So far, the rules of traditional Hollywood have not really applied to YouTube. "A lot of people thought, Oh, I have this celeb who's really huge in traditional, I'm just gonna put them on there and it will be successful," says Big Frame's Penna, thinking of the channels launched by such celebrities as Amy Poehler and Shaquille O'Neal. "But the majority of those haven't worked. It's a different world."
The difference, say YouTube creators who were online before Hollywood cared, is threefold: They make videos that are shareable, not just watchable; they interact directly with viewers; and they support and cross-promote each other's programs. Thirteen-year-olds don't want a glossy celebrity to look up to; they want a warts-and-all friend who acknowledges them on video and in comment threads.
The only Hollywood rule that does apply to YouTube? Give the audience a steady stream of content. "I watch people make videos and they get lots of views, but it's just a one-off," says Harley Morenstein, the 6-foot-6 Canadian whose Jackass-in-the-kitchen cooking network, Epic Meal Time (think 20-inch bacon sandwiches doused in maple syrup), has garnered 3.7 million subscribers. "If they don't follow up, it's a waste."
Traditional celebrities aren't used to working that way. Comedian Silverman says that one sticking point in the Jash negotiations with YouTube was the number of videos she and her partners were to deliver. "They were like, 'You will be obligated to do eight videos that you're in, and then this many that you produce per year.' We were like, 'Fuck that!'" Silverman pauses before explaining her outburst. "We want it to be inspired. We don't want to be pencil pushers who have to get a certain amount of content for Google. We'll probably go way beyond that amount, but you know, we want it to be fun! We're spoiled."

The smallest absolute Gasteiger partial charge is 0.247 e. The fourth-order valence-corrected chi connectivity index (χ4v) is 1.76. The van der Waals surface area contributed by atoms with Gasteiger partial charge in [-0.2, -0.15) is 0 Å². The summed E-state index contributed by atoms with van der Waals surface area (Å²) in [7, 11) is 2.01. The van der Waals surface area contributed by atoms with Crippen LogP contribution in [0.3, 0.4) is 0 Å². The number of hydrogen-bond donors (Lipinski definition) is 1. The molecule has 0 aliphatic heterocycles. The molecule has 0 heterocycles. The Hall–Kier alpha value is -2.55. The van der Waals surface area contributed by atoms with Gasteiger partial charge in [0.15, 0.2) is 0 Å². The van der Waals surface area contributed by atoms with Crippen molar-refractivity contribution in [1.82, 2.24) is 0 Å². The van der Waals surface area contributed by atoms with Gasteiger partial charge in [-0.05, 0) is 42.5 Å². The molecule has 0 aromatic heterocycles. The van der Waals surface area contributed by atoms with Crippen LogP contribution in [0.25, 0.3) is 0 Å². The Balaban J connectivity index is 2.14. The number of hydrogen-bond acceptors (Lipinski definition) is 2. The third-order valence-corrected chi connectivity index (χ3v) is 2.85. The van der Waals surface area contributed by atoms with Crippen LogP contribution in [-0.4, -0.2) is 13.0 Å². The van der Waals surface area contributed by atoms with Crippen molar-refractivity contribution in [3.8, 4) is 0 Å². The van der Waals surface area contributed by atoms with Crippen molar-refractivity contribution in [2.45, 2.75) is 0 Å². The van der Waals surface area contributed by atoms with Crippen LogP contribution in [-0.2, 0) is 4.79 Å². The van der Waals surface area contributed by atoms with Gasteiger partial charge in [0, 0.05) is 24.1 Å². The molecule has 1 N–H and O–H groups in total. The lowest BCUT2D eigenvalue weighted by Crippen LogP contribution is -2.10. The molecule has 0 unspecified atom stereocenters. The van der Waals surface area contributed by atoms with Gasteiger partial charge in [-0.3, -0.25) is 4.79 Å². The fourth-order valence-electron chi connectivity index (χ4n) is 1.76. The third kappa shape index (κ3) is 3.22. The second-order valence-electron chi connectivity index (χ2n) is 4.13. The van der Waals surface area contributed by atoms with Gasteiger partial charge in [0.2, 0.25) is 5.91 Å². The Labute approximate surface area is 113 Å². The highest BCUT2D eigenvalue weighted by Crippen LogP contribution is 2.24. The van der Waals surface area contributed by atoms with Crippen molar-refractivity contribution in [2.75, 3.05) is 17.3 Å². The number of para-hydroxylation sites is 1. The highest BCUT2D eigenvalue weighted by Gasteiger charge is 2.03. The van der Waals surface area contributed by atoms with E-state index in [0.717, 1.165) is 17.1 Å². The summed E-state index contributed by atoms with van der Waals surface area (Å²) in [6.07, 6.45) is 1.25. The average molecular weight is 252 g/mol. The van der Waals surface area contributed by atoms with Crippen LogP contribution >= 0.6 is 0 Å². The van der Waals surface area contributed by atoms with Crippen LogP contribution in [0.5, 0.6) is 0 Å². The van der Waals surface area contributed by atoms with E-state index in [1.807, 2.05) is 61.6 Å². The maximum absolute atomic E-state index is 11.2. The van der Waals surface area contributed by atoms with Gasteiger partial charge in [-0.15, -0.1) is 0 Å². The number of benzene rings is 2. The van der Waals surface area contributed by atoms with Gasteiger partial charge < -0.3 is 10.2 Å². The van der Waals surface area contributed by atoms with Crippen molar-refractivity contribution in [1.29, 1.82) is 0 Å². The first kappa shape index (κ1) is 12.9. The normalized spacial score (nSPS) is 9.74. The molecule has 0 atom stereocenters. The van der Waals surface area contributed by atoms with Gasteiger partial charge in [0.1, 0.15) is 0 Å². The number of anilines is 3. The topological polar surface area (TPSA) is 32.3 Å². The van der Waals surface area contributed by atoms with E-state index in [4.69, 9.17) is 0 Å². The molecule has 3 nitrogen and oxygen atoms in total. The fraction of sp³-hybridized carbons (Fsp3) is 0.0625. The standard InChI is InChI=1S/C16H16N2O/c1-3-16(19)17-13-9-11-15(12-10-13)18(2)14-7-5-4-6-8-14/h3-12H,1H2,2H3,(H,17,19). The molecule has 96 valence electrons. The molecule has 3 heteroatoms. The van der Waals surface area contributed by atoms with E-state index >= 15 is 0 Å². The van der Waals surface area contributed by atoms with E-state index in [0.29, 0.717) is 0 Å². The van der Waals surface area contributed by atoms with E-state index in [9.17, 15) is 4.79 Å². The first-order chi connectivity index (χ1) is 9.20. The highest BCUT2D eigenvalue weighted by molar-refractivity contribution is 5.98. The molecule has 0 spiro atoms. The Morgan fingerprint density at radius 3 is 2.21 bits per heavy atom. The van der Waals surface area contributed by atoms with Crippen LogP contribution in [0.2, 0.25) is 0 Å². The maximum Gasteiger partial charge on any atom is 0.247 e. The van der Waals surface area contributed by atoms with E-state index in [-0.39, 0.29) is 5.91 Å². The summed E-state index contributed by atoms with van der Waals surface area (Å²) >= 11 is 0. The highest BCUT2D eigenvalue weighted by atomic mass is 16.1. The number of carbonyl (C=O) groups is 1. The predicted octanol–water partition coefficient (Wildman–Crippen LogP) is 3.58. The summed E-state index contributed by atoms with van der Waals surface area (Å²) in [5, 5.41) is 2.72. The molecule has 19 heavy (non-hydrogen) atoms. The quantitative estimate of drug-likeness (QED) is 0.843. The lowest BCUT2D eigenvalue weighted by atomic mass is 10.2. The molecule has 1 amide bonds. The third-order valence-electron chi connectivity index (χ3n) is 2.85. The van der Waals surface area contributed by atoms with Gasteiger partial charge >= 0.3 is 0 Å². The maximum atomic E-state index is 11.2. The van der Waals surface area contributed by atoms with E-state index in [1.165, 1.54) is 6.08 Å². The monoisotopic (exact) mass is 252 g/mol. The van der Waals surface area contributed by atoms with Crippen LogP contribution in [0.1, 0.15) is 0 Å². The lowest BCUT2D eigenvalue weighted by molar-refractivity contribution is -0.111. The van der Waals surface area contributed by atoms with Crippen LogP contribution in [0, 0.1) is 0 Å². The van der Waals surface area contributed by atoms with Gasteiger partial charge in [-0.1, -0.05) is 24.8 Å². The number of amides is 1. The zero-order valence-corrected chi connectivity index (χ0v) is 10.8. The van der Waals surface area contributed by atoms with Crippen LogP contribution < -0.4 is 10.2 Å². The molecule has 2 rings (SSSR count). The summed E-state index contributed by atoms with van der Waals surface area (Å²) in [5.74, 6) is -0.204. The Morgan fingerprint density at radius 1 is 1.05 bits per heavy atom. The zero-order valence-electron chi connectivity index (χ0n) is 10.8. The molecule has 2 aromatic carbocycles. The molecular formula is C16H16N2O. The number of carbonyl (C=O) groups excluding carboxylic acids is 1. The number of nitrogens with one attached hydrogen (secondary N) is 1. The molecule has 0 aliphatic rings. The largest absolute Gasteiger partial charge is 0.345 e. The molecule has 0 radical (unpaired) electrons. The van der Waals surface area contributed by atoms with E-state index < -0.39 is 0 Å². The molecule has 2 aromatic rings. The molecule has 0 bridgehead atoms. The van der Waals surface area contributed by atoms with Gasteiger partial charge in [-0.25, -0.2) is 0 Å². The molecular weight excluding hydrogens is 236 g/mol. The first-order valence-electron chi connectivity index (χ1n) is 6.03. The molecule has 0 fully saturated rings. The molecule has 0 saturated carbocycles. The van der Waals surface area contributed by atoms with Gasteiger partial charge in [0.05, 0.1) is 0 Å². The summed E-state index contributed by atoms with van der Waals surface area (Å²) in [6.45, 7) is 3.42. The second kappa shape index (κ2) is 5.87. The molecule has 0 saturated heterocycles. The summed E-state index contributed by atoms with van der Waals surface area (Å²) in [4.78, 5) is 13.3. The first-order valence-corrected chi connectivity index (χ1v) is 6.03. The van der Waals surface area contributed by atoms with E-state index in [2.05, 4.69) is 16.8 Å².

But guess what? If Silverman's not entirely prepared to play by YouTube's new rules, YouTube stars aren't prepared to play by Hollywood's old mandates. R.J. Williams says he's been approached by networks to bring Young Hollywood to television, but he's not tempted. For one, the executives he's talked to want to make his show more sensationalistic and gossipy, which he doesn't like. And two, he says, "digital's more important to me. This is the future."
"It's not your typical startup office, is it?"